In every group, medication reminder messages were the most prominent and salient benefit mentioned. TExT-MED included various kinds of automated messages: educational/motivational messages, medication reminders, and healthy living challenges. Medication reminders consisted of specific prompts to take medication, as well as cues to have medications refilled or to take medications with them if they left the house. When discussing which messages most impacted their behavior, a participant stated:
Before you go to bed, it [the TExT-MED message] told me, like, “Don’t forget your medications and don’t eat nothing heavy before you go to bed”. And that was good.
And in this conversation between respondents:
That is what I like about the program, about the messages because they’re reminding me always to get our medicines.
So that we won’t run out of medicines.
Exactly. It helps us a lot because in reality, they’re good because they’re reminding us—
They remind us not to forget to take the medicine and talk to the Doctor. Be on time with your medicines, do not wait to the last minute until we run out. We see all of this in those…in the messages.
[Respondent 3; translated from Spanish]
Participants found the specific behavior cued by the medication reminder messages easy to follow and to remember. They found both the direct cues to take medications, as well as the other tips to improve medication adherence, helpful and positive. While the participants generally were positive about the program, this specific component was the most frequently and emphatically mentioned as having the most influence on their diabetes management.
Specific Strengths of Program: Healthy Living Challenges
Another major category of messages participants found impactful was the healthy living challenge. Participants received a message with a specific healthy behavior to perform (diet choice, physical activity, and mental health/relaxation) twice a week. There was no repeat reminder message to the challenge and participants did not have to respond that they performed the challenge. Participants mentioned these as particularly motivating. In regards to challenge messages, participants stated:
The challenges are good. The challenges you send us. One imagines that I see the message, and when I read the challenge, those are my challenges for the day. The challenges. It’s not every day but when they send challenges, they helped me a lot. I don’t answer them but I read them and I say, “I have to do this”. I motivate myself, like if I’m going to go walk. Or if I’m going to go eat a salad.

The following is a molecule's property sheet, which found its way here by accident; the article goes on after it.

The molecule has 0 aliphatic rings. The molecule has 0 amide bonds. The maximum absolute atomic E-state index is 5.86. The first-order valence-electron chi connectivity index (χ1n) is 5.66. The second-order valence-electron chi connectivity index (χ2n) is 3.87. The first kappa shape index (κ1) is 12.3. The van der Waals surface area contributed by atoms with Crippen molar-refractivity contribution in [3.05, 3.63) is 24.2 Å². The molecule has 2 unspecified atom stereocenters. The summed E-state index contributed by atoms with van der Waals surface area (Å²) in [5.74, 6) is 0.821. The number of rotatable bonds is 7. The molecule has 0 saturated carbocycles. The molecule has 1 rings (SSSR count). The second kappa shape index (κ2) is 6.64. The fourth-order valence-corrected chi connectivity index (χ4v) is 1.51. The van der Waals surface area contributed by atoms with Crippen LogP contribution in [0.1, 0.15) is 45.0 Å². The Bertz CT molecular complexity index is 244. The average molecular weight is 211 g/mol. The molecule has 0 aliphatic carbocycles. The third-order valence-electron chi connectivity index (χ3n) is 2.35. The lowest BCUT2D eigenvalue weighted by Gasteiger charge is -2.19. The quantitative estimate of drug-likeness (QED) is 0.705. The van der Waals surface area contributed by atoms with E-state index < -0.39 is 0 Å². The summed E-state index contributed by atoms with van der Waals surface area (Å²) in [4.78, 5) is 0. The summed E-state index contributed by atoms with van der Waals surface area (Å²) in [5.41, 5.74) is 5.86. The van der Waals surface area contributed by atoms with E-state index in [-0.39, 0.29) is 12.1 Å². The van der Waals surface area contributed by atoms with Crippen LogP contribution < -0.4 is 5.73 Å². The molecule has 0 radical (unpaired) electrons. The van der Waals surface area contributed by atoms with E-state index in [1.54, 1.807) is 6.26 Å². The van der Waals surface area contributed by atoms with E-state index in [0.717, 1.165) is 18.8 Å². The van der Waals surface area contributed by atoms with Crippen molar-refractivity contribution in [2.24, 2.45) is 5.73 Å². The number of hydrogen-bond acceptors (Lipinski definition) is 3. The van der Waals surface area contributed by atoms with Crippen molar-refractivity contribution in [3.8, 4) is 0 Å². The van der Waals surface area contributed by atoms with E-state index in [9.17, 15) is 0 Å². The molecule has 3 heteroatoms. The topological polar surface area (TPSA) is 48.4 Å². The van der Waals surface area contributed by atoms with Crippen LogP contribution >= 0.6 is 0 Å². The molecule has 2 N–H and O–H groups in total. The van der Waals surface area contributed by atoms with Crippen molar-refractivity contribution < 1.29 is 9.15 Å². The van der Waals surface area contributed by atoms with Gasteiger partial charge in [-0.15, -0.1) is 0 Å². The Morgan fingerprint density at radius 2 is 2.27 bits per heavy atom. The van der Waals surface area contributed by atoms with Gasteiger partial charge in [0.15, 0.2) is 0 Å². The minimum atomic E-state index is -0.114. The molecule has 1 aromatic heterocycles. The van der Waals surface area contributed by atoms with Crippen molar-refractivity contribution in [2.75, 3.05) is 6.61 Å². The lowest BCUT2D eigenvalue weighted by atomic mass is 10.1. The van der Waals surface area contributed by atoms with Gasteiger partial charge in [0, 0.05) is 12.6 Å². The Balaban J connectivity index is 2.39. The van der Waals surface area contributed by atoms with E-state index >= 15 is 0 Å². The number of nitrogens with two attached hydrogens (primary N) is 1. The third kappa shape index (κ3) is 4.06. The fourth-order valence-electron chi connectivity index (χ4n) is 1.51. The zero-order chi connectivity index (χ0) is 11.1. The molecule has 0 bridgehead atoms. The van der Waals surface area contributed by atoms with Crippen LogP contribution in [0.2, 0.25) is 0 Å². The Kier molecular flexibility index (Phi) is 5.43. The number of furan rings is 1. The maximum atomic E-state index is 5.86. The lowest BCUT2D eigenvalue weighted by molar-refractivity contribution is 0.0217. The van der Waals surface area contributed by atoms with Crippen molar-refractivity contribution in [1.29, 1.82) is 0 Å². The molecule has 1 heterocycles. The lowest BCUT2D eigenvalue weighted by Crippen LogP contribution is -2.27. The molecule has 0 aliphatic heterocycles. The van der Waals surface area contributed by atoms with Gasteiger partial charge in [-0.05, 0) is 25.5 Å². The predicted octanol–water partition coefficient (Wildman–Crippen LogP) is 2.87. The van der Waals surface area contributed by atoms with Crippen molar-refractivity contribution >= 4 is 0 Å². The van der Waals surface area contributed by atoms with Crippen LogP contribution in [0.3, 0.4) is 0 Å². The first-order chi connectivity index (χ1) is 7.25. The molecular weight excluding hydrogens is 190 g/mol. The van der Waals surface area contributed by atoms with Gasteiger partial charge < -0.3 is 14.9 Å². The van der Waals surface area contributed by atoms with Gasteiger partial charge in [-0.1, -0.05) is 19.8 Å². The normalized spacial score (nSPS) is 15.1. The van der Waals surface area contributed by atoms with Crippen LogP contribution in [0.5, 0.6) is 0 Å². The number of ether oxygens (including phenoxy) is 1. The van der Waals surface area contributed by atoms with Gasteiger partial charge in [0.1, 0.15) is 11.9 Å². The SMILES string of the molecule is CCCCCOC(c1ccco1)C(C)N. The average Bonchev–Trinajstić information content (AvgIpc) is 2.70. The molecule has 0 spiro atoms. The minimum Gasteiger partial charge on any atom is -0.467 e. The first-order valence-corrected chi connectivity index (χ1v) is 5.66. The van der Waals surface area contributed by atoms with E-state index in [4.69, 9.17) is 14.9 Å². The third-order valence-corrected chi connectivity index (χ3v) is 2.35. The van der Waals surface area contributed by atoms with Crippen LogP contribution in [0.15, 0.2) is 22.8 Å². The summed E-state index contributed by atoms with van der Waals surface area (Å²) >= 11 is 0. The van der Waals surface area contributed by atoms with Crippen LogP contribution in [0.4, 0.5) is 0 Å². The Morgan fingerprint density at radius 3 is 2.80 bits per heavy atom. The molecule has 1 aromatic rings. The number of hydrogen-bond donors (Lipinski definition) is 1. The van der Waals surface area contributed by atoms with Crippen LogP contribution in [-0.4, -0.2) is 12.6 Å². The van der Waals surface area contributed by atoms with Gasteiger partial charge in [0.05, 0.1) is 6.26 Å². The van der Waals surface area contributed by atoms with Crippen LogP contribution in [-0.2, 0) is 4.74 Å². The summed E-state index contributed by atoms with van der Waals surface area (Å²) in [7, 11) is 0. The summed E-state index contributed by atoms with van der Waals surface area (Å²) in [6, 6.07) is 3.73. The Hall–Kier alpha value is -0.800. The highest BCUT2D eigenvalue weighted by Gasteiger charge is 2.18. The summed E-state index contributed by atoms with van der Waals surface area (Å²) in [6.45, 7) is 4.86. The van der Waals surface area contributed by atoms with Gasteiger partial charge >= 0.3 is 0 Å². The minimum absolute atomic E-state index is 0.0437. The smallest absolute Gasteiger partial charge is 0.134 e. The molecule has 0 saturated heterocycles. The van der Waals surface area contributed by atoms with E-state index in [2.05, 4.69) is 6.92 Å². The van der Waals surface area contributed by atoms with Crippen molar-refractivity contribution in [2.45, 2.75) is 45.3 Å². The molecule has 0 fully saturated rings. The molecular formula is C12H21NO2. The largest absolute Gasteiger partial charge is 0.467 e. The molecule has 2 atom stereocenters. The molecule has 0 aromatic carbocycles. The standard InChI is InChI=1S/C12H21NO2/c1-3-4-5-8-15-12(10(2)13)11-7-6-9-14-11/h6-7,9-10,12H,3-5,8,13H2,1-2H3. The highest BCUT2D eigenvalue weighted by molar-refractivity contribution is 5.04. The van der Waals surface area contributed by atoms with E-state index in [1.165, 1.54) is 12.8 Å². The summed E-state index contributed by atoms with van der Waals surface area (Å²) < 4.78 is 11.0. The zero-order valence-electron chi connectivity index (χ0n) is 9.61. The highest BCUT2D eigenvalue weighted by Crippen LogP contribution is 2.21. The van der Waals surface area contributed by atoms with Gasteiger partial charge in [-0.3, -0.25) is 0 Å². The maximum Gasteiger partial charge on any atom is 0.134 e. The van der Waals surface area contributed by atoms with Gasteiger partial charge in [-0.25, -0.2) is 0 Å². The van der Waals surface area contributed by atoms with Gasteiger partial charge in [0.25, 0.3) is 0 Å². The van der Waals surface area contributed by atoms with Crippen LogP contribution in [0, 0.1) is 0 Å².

[translated from Spanish]
It’s like the little thing you put, you have in your head all the time, just thinking about it. It makes you think actually about what you’re doing to yourself actually. You know, if you’re not doing the proper thing. You know it’s like a head, a head reminder all the time. You wanna live longer, you know. It’s not just a little message, it’s what they, it’s what stays in your head about ‘em. And that’s the way I see it. More like a challenge.
Participants noted that these concrete behavior challenges were able to effect diet and exercise behavior and did not note this about educational messages. The participants perceived a need for a boost to live the healthier lives they already wanted. The healthy living challenges provided this boost. The emphasis on a specific behavior enabled participants to focus on one healthy change to make for that day. It seems that when this one goal was able to take root for that day, participants believed that it helped them in future diabetes management as well.
Specific Development Opportunities: Increase Personalization of Message Delivery
In the design of TExT-MED, we opted to have all participants receive the same messages and to have automated message delivery. The messages did not include the patient name and the delivery schedule was not specified to anyone’s schedule. We did this to maximize the scalability of the program. However, participants specifically requested personalization of message delivery, including using their names and timing. Participants said they would have felt more cared for if the messages were more personalized. They also noted that medication reminders would come too early or too late to be most effective. They elaborated:
Can we ask for something more personal? Like “Hi, [states her own name],”…Computers can do so much now, nowadays; if you just said, “oh [own name]…just texting about your diabetes”…You see that it’s a text from you guys and say, “Hi, [own name], how are you doing today?”
I think that as technology advances, it will improve more-- in my case when I would receive messages about my pills, well I already have…I think that as technology improves, we can also see on the Internet, putting the hours at which we have to take our pills so that it can tell us exactly at what hours we need to do that. Because right now it is just a general announcement…But I think as time goes by and it becomes more personalized, it will help much, much more.
[translated from Spanish]
In summary, when asked about problems with the program, a lack of personalization was the most recurrent and prominent theme. Participants made the aforementioned suggestions about how their user experience could be improved. Additionally, they believed that this would make the program more effective. Specific development opportunities are to personalize messages with the patient name and to adjust the message delivery schedule according to patient preference and needs.